Academic journal article China Perspectives

China and the Global Economic Order: A Discreet Yet Undeniable Contestation

Academic journal article China Perspectives

China and the Global Economic Order: A Discreet Yet Undeniable Contestation

Article excerpt

Introduction

Attempts to impose a new global economic order are not a recent phenomenon. In the 1960s and '70s, developing countries tried to achieve this within the framework of the United Nations Conference on Trade and Development (UNCTAD), but in the absence of a credible leader they did not have much success. Recently, it seems that China has launched a new offensive with this in mind, seeking, if certain analysts are to be believed, to impose its own vision as the world's second-largest economic superpower, with the intention of becoming the first. Having supported the Beijing Consensus instead of the Washington Consensus, China(1) may be in the process not only of reshaping, but also of redefining the global economic order, by establishing new institutions such as the Asian Infrastructure Investment Bank (AIIB).

How can China's change in stance be explained, when until now it has kept a relatively low profile? How are we to interpret this, and what might be the consequences? What is the exact nature of these initiatives? Can we in fact speak of the emergence of a new, Chinese-style global economic order? These are the questions that this article will endeavour to answer.

With that in mind, the article will re-examine China's recent initiatives within a longer-term perspective. First of all, it will give an overview of China's strategy in the face of the global economic order as defined and imposed following the Second World War, then it will look at how China's position in matters of international economic governance has evolved in tandem with its economic take-off, and finally it will analyse the various initiatives taken recently by Beijing, in order to determine whether we really are heading for a new global economic order dominated by China.

China and the international economic order of Bretton Woods: (2) From collaboration to contestation

China, beneficiary of the Bretton Woods Agreement

Throughout the whole period of development and reform (which began in the late 1970s), China remained largely marginalised from the governance of international economic order as defined by Western powers in the wake of the Second World War. Nor indeed did it attempt to challenge this order: in fact, China even seemed quite comfortable with an economic order ruled by America and the West, be it in a commercial or a monetary capacity.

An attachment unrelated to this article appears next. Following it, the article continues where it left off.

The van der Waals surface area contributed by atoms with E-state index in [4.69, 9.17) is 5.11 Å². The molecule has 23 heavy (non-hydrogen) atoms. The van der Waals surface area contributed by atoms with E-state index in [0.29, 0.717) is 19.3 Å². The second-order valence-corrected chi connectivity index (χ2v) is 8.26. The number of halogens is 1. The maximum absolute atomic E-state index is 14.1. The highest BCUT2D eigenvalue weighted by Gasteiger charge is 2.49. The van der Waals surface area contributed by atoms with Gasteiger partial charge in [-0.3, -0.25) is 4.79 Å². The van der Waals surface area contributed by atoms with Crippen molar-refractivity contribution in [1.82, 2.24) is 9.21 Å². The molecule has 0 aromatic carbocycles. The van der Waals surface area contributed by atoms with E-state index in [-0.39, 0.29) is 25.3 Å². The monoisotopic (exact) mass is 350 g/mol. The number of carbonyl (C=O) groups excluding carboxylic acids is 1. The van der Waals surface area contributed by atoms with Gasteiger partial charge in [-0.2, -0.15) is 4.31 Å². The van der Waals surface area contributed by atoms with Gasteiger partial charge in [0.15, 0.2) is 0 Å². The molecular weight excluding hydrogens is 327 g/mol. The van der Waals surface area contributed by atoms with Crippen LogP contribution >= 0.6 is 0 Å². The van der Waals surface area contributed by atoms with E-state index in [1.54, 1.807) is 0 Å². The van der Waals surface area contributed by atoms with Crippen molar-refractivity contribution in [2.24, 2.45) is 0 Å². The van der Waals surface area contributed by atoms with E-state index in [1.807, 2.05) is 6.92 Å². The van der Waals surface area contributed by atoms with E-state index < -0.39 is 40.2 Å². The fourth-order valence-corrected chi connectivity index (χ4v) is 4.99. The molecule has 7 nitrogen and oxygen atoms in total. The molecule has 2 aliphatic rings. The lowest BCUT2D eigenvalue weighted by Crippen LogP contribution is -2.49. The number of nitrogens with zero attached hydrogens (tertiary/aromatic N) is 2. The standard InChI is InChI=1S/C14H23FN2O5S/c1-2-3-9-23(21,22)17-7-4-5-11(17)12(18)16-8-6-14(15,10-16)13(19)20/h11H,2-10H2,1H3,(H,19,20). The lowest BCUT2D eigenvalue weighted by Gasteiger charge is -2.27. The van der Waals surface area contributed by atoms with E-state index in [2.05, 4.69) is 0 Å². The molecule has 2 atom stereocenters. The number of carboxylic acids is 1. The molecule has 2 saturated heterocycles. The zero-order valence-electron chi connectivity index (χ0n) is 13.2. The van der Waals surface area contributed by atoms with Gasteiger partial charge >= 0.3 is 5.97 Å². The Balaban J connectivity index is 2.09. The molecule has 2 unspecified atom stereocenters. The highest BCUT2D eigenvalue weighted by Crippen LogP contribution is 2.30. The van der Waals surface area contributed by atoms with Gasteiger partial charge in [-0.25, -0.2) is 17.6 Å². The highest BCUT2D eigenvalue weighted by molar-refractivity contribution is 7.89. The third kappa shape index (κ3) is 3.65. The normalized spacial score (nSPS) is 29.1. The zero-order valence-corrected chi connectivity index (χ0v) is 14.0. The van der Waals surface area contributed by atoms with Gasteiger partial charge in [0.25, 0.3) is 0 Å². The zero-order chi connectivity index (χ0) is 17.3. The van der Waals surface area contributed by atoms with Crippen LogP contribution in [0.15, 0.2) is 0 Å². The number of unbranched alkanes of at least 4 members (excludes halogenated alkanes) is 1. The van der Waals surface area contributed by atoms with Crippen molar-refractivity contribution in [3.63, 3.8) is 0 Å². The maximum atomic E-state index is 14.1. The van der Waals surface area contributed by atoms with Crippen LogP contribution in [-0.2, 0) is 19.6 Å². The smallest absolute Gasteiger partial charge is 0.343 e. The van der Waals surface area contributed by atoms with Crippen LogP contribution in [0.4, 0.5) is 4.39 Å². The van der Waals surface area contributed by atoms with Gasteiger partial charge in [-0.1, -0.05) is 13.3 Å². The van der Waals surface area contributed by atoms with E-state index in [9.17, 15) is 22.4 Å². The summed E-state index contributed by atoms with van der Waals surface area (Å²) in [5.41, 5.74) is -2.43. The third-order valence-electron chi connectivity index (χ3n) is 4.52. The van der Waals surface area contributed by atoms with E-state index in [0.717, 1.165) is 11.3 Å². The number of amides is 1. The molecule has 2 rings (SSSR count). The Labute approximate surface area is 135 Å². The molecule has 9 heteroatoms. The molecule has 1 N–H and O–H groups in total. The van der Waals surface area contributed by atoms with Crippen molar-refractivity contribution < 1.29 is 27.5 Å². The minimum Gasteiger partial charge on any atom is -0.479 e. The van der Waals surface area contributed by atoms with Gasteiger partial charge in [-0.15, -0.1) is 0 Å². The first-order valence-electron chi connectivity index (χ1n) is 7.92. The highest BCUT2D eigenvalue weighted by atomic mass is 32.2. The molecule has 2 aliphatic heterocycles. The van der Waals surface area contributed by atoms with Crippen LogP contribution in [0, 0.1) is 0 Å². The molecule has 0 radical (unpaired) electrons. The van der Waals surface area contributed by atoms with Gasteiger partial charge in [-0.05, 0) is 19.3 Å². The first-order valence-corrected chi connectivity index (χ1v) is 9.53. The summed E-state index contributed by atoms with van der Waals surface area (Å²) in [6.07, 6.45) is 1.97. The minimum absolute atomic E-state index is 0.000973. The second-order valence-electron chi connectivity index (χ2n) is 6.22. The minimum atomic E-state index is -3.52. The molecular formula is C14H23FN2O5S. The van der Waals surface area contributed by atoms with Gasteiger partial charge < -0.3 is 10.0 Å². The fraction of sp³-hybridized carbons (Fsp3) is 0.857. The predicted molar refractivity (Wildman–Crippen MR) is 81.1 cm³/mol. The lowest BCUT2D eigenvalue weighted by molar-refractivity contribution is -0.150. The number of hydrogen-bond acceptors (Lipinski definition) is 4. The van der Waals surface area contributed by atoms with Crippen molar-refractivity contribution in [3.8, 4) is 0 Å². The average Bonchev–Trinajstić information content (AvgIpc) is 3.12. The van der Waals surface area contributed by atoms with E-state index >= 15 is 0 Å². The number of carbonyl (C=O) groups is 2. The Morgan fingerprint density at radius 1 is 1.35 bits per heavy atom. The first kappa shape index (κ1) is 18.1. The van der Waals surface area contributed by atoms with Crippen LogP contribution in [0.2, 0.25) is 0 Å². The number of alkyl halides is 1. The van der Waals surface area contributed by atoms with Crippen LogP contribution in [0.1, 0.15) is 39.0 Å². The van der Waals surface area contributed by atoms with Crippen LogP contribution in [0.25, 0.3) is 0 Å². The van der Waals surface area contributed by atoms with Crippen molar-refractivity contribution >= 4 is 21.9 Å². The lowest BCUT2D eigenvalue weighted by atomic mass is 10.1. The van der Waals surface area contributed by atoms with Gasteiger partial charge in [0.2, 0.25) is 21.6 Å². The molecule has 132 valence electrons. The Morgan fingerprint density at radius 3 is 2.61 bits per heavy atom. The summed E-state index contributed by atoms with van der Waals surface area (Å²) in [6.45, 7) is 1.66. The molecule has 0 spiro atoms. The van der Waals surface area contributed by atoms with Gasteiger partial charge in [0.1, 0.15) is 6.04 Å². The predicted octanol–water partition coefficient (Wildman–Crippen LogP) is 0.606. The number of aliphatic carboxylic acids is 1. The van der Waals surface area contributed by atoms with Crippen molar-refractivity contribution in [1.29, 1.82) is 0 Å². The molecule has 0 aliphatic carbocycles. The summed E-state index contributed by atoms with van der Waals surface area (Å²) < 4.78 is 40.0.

As a result, China was able to benefit considerably, for example, from aid from the World Bank. After joining the institution in 1980, the People's Republic of China (PRC) became one of the institution's main "clients," borrowing over $40 billion over the course of a quarter of a century, and subsequently funding nearly 300 investment projects, with one of the highest success rates ever recorded by the institution.(3)Although this financial aid was considerable, it still accounted for less than 1% of total investment in the country, and in terms of investment per capita remained far below what had been observed in other developing countries. For this reason, it could not be held responsible for the country's strong economic performance.

As well as receiving financial aid from the World Bank, the PRC also benefited from its technical assistance services and training activities. Interestingly - and surprisingly - enough, the Bank has never curtailed China in its choice of economic policy, having accepted right from the start that China's development strategy would be a unique case.(4)A report published in 2007 examines in detail China's contributions to the institution, alongside the benefits that the PRC received through its cooperation with the Bank. (5)

Relations between China and the International Monetary Fund (IMF) were no more complex. While China never received financial assistance from the Fund,(6)it was nevertheless able to take full advantage of cooperating with the institution by making regular use of its technical assistance services, and by holding regular consultations on its options for macroeconomic policy. …

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